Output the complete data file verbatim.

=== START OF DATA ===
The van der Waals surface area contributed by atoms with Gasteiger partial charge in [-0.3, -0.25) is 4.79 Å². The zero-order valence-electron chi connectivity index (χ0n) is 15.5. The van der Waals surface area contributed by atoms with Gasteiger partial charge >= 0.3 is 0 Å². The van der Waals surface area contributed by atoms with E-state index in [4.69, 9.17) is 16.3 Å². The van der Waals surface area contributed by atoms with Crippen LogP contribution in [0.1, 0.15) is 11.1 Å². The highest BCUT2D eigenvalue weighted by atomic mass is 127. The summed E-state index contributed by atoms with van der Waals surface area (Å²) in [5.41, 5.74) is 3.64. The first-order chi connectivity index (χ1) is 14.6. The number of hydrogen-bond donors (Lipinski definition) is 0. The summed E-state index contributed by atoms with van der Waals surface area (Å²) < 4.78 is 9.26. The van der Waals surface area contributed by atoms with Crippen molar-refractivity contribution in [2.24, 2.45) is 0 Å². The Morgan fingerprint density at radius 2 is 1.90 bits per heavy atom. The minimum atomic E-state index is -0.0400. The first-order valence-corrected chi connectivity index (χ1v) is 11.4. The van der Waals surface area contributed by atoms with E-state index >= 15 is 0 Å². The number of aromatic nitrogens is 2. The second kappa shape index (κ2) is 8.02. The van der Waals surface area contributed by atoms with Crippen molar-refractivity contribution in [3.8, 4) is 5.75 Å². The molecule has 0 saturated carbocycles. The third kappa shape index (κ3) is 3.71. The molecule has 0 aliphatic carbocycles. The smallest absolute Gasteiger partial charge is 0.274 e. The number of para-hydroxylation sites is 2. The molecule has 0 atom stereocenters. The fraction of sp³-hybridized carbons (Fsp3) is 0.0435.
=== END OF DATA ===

The van der Waals surface area contributed by atoms with Gasteiger partial charge in [-0.3, -0.25) is 4.79 Å². The zero-order valence-electron chi connectivity index (χ0n) is 15.5. The van der Waals surface area contributed by atoms with Gasteiger partial charge >= 0.3 is 0 Å². The van der Waals surface area contributed by atoms with E-state index in [4.69, 9.17) is 16.3 Å². The van der Waals surface area contributed by atoms with Crippen LogP contribution in [0.1, 0.15) is 11.1 Å². The highest BCUT2D eigenvalue weighted by atomic mass is 127. The summed E-state index contributed by atoms with van der Waals surface area (Å²) in [5.41, 5.74) is 3.64. The first-order chi connectivity index (χ1) is 14.6. The number of hydrogen-bond donors (Lipinski definition) is 0. The summed E-state index contributed by atoms with van der Waals surface area (Å²) < 4.78 is 9.26. The van der Waals surface area contributed by atoms with Crippen molar-refractivity contribution in [2.24, 2.45) is 0 Å². The Morgan fingerprint density at radius 2 is 1.90 bits per heavy atom. The minimum atomic E-state index is -0.0400. The first-order valence-corrected chi connectivity index (χ1v) is 11.4. The van der Waals surface area contributed by atoms with E-state index >= 15 is 0 Å². The number of aromatic nitrogens is 2. The second kappa shape index (κ2) is 8.02. The van der Waals surface area contributed by atoms with Crippen molar-refractivity contribution in [3.8, 4) is 5.75 Å². The molecule has 0 saturated carbocycles. The third kappa shape index (κ3) is 3.71. The molecule has 0 aliphatic carbocycles. The smallest absolute Gasteiger partial charge is 0.274 e. The number of para-hydroxylation sites is 2. The molecule has 0 atom stereocenters. The fraction of sp³-hybridized carbons (Fsp3) is 0.0435.